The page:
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UCL events news and reviews


UCL’s Festival of Culture

By ucqajha, on 31 May 2017

Written by John Bilton, Third Year Archaeology Student

In under a weeks’ time, UCL’s Festival of Culture will be in full swing. The Festival is a week-long extravaganza running from June 5 – 10, showcasing the best of UCL’s Arts, Humanities and Social Sciences.

There’s a great spread, from lectures on Women and the 1984-‘5 miner’s strike and Dance in West Africa to film screenings and tours of the Olympic Park, the site for UCL East. The festival is open to students, staff and members of the public, and all the events are entirely free – though make sure you book tickets, because they get snapped up quickly.

I’m a third year Archaeology student, and I’m helping to organise the festival. It’s certainly been interesting so far: I’ve recorded a passage from Harry Potter and the Philosopher’s Stone (keep an ear out, it’ll be revealed shortly). I’m working closely with the Dickens Museum to prepare the Dickens Night Walks, a fascinating event exploring nocturnal London through Charles Dickens’ eyes, complete with readings, insights and performances from some of UCL’s best-known Dickens experts. And I’m working with the wonderful Joint Faculty communications team who are based in the Andrew Huxley building, a few feet away from the Print Room Café and all the coffee anyone could want to keep them running for a festival with more than 80 events!

Make sure you come along to the Festival. Whatever your interest, we’ll have something for you. I’ve put a list of some of my top picks below, though speaking as an archaeology student, I’m especially looking forward to the Festival of Archaeology and ‘Heritage on the Move’ – I jump at any chance to mess around with archaeology equipment without all the camping. ‘Refugees in the voluntary sector’ and ‘Are local people experts?’ are also definitely worth a visit. Both events deal with how we can help vulnerable people – especially migrants and refugees – in the UK today; few issues are more important right now.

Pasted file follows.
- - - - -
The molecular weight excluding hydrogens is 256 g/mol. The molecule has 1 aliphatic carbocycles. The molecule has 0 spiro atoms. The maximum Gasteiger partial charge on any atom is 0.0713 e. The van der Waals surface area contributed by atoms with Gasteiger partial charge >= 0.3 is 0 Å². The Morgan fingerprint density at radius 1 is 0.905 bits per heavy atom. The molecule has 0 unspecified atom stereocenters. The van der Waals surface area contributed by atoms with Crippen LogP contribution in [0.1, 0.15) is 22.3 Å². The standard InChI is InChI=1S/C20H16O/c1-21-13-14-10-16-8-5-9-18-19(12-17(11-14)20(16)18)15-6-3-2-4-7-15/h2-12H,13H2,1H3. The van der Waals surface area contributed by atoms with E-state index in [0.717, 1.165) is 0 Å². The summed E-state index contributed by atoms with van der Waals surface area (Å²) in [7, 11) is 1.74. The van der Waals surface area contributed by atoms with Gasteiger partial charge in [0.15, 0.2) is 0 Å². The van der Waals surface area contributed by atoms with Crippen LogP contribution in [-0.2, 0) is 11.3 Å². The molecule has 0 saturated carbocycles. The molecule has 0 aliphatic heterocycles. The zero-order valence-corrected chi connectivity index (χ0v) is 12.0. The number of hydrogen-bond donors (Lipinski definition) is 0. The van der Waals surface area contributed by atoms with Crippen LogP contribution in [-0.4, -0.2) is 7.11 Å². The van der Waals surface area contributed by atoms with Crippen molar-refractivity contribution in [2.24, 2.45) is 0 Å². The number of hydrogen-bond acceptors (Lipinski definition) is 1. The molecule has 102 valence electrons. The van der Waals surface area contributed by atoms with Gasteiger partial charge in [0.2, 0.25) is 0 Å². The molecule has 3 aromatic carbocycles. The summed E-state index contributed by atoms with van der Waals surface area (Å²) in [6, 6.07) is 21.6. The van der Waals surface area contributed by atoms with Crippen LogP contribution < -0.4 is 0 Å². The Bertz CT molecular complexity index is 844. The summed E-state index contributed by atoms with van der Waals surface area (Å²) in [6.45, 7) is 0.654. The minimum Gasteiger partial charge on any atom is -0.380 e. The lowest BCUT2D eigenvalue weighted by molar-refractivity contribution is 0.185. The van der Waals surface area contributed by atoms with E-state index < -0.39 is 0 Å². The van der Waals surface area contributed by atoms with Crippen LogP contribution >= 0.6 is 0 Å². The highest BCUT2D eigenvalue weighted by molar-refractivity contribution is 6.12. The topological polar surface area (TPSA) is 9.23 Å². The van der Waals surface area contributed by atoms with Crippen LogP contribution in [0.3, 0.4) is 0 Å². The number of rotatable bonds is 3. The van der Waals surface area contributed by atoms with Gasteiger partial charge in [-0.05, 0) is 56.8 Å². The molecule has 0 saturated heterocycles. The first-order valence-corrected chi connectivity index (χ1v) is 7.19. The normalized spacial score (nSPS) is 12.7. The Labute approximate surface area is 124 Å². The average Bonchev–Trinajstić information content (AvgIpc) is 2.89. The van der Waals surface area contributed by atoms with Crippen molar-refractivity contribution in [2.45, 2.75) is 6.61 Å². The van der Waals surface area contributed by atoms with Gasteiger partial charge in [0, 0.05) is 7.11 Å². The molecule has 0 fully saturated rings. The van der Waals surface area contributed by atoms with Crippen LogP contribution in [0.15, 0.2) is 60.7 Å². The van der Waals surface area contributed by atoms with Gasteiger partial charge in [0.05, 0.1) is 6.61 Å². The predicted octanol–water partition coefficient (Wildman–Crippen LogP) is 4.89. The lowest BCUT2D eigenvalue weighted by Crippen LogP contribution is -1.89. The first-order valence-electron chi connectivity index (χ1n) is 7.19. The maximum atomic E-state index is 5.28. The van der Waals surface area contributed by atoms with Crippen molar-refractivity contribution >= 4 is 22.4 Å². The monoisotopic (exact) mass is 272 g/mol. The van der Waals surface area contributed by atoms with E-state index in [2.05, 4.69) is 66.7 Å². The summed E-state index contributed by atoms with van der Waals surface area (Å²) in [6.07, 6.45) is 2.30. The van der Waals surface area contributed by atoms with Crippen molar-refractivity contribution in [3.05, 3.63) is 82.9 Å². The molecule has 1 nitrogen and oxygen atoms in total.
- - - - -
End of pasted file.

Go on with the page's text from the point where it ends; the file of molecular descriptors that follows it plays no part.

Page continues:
If you think this sounds interesting and would like to lend a hand, get in touch with me (john.bilton.14@ucl.ac.uk) – we’re looking for as many guides, photographers and bloggers to help out at the festival as we can get. You’ll meet the speakers, attend the events, and (best of all) you’ll get a free t-shirt.

So, come along to the festival! Keep an eye on this blog for more posts and updates, as well as on our Instagram and Twitter. I’m looking forward to seeing you there!

UCL Festival of Culture 2017: John’s top picks:

  • Trump in the Age of Captain America / Captain America in the Age of Trump – How has Trump’s political performance been influenced by the Captain America comics?
  • Constructing Gender in AI: The New Femininities – This session will screen Her (2013) and Ex Machina (2015), two films which explore the artificially-created female character. How do these films conceptualise what femininity stands for?
  • Metamorphosis: Monsters, Beasts and Humans – A look at how our ideas about what makes something animal, human or monstrous changes through time.
  • Image Management in Politics: Ancient and Modern – Experts in ancient oratory will explore the tactics, techniques and topics used by ancient speakers such as Demosthenes and Cicero, and see how they stand up to some certain modern-day English-speaking politicians…
  • The Story of an ‘Other’ Little Mermaid: Queer and Film in Poland – Is there queer film in Poland? This event will give an historical account of queer cinema in Poland, as well as focusing on some specific films, such as 2015’s The Lure.
  • Reading for Pleasure – Come and see Professor Alice Sullivan explore the positive influence of reading for pleasure on learning
  • A Wolf in Tiger’s Clothing – When is a tiger not a tiger? Dr Tim Beasley-Murray will explore the symbolism of the tiger in Judith Kerr’s popular children’s book ‘The Tiger Who Came to Tea’.
  • 1967: A Sexual Revolution – 1967 saw the decriminalising of homosexual ‘acts’ in private between consenting men (aged over 21), and the legalisation of abortions. 50 years later, this event seeks to celebrate the achievements of the equality agenda over the past 50 years but also to explore important existential questions LGBT people and women may now face in a changing political world.
  • Growing up Global – How has globalisation affected young people? This talk will focus particularly on Brexit and how friendships are formed in London’s highly diverse schools.
  • Queering the Museum – What role can museums play in challenging our understanding of gender and sexuality? What does it mean to cast a queer eye over gender and heritage?

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